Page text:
Origin of ultra
Other definitions for ultra (2 of 2)
Origin of ultra-
How to use ultra in a sentence
A hundred ultra-wealthy liberal and conservative donors have taken over the political system.
They then become members of the ultra elite Unit 121, granted premium housing and a well-stocked cupboard.Inside the ‘Surprisingly Great’ North Korean Hacker Hotel|Michael Daly|December 20, 2014|DAILY BEAST
Kim Jong Un is changing role models, steering Pyongyang away from Chinese autocrats toward the ultra-aggressive Vladimir Putin.
That particular shop, sold to Bendel a decade ago or so before, had been the ne plus ultra of American bookstores.The Bookstore That Bewitched Mick Jagger, John Lennon, and Greta Garbo|Felice Picano|December 16, 2014|DAILY BEAST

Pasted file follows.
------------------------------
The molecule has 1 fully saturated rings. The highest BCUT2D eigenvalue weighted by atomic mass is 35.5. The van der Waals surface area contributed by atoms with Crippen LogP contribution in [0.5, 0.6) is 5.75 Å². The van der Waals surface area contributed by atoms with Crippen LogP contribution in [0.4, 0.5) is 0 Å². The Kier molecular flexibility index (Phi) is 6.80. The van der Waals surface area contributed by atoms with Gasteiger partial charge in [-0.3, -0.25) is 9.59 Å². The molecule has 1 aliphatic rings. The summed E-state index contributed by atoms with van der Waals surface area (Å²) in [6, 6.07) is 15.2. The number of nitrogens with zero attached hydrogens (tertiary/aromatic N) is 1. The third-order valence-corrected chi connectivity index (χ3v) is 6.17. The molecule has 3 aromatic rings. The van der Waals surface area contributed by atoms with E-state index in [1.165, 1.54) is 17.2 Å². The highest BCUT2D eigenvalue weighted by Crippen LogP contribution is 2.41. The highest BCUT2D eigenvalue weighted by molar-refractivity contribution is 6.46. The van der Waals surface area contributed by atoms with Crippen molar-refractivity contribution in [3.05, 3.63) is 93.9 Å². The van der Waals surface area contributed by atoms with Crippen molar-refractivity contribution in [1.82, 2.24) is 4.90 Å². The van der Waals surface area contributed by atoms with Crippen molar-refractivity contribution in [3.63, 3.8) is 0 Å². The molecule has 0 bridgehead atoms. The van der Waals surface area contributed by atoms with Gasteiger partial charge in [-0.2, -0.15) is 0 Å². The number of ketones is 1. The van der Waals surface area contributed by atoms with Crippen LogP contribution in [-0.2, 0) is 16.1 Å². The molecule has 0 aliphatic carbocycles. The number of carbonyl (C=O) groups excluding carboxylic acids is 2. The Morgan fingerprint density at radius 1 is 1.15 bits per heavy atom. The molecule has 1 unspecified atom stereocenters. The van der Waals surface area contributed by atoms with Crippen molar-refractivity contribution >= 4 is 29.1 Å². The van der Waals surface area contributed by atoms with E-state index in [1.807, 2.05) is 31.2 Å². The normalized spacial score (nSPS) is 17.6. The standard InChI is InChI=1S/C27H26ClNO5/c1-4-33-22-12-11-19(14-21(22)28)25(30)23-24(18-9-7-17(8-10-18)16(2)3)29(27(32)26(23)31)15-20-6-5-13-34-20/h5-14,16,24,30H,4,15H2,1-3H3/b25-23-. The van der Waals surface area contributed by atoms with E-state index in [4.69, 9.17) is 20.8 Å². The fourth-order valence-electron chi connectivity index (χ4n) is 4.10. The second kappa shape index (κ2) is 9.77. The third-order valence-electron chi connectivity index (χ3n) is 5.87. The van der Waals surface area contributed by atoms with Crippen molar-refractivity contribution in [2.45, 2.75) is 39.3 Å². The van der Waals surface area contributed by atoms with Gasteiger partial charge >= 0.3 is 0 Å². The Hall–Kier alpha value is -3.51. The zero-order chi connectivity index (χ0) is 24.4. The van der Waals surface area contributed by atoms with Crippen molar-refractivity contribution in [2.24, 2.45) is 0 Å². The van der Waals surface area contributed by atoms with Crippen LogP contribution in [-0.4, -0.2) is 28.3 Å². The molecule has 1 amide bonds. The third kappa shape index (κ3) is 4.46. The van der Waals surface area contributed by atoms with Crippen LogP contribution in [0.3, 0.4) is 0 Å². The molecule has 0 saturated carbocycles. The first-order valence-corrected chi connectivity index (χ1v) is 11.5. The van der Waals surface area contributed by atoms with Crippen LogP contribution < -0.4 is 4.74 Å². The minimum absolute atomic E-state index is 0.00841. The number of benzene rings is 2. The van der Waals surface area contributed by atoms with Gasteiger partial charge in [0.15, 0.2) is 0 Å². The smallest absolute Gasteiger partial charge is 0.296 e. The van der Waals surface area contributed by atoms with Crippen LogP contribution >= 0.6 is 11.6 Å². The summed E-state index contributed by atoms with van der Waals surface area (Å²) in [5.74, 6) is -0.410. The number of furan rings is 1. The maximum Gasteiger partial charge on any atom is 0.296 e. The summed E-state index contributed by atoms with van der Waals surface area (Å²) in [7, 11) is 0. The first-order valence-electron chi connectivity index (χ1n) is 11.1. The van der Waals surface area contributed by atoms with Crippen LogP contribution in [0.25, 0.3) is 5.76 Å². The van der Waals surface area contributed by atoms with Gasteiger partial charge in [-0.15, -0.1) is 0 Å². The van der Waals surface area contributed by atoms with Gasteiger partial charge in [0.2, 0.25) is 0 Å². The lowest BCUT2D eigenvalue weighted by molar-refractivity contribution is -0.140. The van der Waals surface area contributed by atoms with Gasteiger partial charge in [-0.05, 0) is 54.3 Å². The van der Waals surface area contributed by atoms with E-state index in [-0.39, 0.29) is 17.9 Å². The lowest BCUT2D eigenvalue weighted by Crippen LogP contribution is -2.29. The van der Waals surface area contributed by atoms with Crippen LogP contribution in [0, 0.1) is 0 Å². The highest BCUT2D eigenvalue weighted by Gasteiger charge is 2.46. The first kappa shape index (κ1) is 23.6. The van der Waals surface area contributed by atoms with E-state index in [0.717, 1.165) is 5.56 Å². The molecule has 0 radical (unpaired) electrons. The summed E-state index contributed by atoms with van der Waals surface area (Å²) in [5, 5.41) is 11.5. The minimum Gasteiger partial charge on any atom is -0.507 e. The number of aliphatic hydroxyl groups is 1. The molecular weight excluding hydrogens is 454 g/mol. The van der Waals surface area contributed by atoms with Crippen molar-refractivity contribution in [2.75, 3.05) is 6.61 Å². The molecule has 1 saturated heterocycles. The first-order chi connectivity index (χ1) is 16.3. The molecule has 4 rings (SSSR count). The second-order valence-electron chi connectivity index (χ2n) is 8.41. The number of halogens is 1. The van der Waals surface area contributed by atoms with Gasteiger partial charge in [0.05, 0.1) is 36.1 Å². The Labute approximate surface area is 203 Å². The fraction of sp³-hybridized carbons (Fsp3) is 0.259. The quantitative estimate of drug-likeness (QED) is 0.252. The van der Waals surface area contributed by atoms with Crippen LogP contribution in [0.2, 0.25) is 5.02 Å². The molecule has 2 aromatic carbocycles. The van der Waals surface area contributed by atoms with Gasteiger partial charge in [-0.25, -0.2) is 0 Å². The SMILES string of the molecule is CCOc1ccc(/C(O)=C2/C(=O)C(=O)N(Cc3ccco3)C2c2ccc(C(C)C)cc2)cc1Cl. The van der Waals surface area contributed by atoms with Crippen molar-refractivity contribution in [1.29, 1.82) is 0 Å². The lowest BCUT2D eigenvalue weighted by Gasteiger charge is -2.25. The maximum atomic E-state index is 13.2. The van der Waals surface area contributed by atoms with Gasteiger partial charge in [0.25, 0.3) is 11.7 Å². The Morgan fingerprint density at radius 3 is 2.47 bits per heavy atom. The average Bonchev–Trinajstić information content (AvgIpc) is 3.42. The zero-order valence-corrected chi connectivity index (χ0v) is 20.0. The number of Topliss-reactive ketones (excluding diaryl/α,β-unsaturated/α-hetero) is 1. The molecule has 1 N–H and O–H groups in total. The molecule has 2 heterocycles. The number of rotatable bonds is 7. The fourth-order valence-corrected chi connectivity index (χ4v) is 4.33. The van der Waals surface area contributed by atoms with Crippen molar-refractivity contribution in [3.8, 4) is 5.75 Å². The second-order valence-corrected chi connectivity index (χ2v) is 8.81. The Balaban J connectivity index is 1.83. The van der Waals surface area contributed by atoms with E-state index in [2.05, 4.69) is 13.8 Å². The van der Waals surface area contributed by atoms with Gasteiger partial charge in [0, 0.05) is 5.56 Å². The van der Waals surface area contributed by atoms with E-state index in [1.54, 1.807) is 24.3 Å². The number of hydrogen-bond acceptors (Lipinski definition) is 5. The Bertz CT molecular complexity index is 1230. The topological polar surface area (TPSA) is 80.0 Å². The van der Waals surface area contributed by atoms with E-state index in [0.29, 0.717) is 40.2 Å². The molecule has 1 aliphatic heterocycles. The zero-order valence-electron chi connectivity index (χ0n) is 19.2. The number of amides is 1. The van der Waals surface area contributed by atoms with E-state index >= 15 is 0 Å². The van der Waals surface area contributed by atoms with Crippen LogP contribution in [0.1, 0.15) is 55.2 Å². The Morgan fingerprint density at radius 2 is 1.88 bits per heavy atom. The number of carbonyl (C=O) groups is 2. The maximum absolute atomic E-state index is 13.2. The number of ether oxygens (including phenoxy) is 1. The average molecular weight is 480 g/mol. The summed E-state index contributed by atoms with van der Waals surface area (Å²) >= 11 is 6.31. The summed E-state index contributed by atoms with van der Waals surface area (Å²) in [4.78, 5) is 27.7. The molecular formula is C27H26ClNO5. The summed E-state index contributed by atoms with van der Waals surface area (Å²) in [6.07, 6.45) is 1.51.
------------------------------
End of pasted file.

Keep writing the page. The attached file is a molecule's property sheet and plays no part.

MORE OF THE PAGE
Certainly, other communities—ultra-Orthodox Jews, for example—are fretting about members who go online, and then astray.
In Spain he was regarded as the right arm of the ultra-clericals and a possible supporter of Carlism.The Philippine Islands|John Foreman
Lamb fills his case, and lights this the ne plus ultra of a soothing weed.The Pit Town Coronet, Volume I (of 3)|Charles James Wills
On his return he again doubled cape Good Hope, which had long been regarded as the ne plus ultra of navigation.The Every Day Book of History and Chronology|Joel Munsell
She belonged to that ultra-modern school which scorns to sue masculine admiration, but which cannot dispense with it nevertheless.Dope|Sax Rohmer
And those light bulbs in Jack Carlson's garage were ultra-violet bulbs.